Let’s go in the garden: a plated dish

For this dish, I really wanted to prepare something that conjured up nostalgic childhood memories. With lamb, it was something I grew up eating a lot of, because my parents loved it. With the garnish, I knew I wanted to do something that resembled vegetables sprouting out from the earth, and so I went with beets. Beets are a highly versatile ingredient, since you can use both the bulb and the leaf. Technically, you can use the skins and the stems as well. For mine, I made a point not to peel my beets, because I was going to roast them, and keeping the skins on help them steam and cook faster. So I just recommend giving them a very thorough scrubbing so that you’re not literally eating a mouthful of dirt.

For the lamb itself, I went with a dukkah crust, dukkah being a spice blend of pistachio, hazelnut, cumin, coriander, salt, and pepper. I had a lamb rack, but I didn’t necessarily want to do crusted lamb chops, since that’s kind of standard, so instead, I decided to take the lamb off the bone, and actually fry the bones so that they can get super roasted for a sauce. For my beets, I paired them with two things. The first being a minted yogurt gelee, since lamb and yogurt and mint just work so well together. The second being a brown butter-pistachio-hazelnut-beet green emulsion, which is honestly my new favorite thing. It’s essentially a pesto di noche, a brown butter pesto, but using beet greens, pistachios and hazelnuts instead of walnuts, and no cheese. It’s super tasty.

Makes 2 servings:
For the roasted beets:
1 baby golden beet
1 baby red beet
olive oil

Rinse your beets very thoroughly, brushing the skins to remove as much dirt as possible, then pat dry. Starting with your yellow beets first, cut those into quarters or eighths, depending on how large they are, lengthwise. Place on aluminum foil and drizzle with olive oil, salt, pepper, and sumac. Wrap tightly. Repeat with your red beets. Roast both in a 400 degree F oven for 45 minutes, or until soft enough to pierce with a fork. Reserve the liquid from both for your reduction sauce.

For the yogurt gelee:
1/4 cup greek yogurt
3 sprigs of fresh mint
1/3 cup water
3 tablespoons agar agar
2 teaspoons olive oil
a pinch of salt

Place yogurt into a cheesecloth and squeeze out any water. Steep mint into the water with agar and salt, then bring to a simmer. Once the liquid is reduced to about 2 tablespoons, pour into your yogurt mixture and stir with olive oil until incorporated. Pour into silicone half dome molds and refrigerate until set.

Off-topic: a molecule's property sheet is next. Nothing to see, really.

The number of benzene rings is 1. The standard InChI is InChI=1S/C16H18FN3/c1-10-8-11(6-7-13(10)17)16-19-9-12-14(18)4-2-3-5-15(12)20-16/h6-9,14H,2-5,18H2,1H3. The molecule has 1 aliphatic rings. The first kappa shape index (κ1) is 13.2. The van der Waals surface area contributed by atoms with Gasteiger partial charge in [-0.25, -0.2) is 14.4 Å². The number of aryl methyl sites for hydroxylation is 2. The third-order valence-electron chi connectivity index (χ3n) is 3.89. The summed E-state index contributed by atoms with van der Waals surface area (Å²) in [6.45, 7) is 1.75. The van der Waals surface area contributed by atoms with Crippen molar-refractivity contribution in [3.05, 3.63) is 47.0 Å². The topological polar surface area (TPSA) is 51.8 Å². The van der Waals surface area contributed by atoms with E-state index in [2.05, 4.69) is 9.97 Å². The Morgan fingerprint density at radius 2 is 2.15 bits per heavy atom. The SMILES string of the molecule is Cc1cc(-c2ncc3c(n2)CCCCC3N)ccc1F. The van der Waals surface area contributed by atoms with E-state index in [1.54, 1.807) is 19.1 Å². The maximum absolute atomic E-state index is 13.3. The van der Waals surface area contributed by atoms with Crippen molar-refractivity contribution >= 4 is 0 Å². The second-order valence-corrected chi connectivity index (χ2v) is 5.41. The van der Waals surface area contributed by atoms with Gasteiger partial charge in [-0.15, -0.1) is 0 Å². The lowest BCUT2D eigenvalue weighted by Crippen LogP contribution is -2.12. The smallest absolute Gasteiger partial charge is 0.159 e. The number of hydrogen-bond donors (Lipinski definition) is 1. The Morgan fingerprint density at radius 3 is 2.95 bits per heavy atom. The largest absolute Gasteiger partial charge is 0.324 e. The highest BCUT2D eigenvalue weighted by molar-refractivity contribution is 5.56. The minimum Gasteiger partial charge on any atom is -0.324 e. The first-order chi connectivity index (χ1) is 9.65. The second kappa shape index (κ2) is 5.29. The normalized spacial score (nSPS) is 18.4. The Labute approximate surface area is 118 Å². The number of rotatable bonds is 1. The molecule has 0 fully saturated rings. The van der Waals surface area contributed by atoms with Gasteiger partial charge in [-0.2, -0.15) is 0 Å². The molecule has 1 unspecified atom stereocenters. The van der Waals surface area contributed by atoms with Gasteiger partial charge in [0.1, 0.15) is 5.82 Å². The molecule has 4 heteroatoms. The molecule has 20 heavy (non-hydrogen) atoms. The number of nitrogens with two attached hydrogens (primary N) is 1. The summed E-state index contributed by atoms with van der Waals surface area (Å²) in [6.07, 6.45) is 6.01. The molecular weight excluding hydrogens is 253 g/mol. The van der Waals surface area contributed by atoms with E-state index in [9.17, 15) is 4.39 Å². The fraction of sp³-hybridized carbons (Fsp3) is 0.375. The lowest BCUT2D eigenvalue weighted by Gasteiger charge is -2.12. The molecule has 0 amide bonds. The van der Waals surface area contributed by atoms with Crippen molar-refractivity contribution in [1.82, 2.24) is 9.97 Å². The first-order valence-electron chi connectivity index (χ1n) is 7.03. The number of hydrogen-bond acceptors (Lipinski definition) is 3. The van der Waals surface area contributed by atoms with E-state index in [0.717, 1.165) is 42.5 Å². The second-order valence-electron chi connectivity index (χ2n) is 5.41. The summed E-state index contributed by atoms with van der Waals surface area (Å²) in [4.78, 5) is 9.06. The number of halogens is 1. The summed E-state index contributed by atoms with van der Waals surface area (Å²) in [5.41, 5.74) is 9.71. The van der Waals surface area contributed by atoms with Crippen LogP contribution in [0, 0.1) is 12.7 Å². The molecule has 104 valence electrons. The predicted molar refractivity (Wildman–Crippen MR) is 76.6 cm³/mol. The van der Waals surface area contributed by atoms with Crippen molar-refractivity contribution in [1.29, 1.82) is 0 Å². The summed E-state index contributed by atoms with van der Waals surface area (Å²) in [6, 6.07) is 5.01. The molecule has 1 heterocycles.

For fried mint:
Mint leaves
Vegetable oil
a pinch of salt

Bring oil in a pot to 330 degrees F. Flash fry the mint leaves until translucent and place on a paper towel to drain. Sprinkle on salt. Use that same oil to flash fry/roast your lamb bones for the sauce.

For the lamb reduction sauce:
3-4 bones from a lamb rack, fried
reserved juices from the beets
1 clove black garlic
1 shallot, diced
1 bay leaf

Sweat out shallot, black garlic, bay leaf, and salt in a pan lined with the slightest bit of oil. Add in your bones and allow them to cook together until the shallots begin to brown slightly. Add in water to deglaze, as well as the beet juices and allow that to reduce down by 3/4ths. Pass through a sieve to remove any solids and allow the sauce to stay warm in a bain marie until it’s time to plate.

For the dukkah crust:
1 teaspoon coriander
1 teaspoon cumin
a pinch of salt
3 tablespoons pistachios, shelled
3 tablespoons hazelnuts
1/4 teaspoon black pepper

Blitz together to form a fine powder.

For the beet green emulsion:
1/2 cup beet greens
4 tablespoons brown butter
3 tablespoons hazelnuts
3 tablespoons pistachios, shelled
1/4 teaspoon salt

Blanch the beet greens in salted water then shock in ice. Chop down and squeeze out any excess water. Puree together with your hazelnuts, pistachios, and brown butter into a smooth, vibrant green mixture and finish with salt to season.

For the lamb:
1 lamb rack, bones removed

Season the lamb with the salt and pepper first. In a hot pan, sear the lamb meat on each side for 1 minute per side(4 sides total). Roll in the dukkah and continue to sear a further 1 1/2 minutes per side(doing it this way will prevent the dukkah from burning). Once the lamb reaches an internal temperature of 130 degrees F, take off heat and allow to rest for 10 minutes before slicing in half for plating.

To plate:
Start with a swipe of your emulsion on the bottom. Garnish with your gelee, roasted beets, fried mint, and either microherbs or arugula. Frisee also works here too! For the lamb, start with a circle of the sauce, then garnish with your two slices of the lamb.


3 Comments Add yours

  1. Virginia L. says:

    Thanks for taking us to the garden. Love love every element and how you plate it! Work of edible art!

    Liked by 1 person

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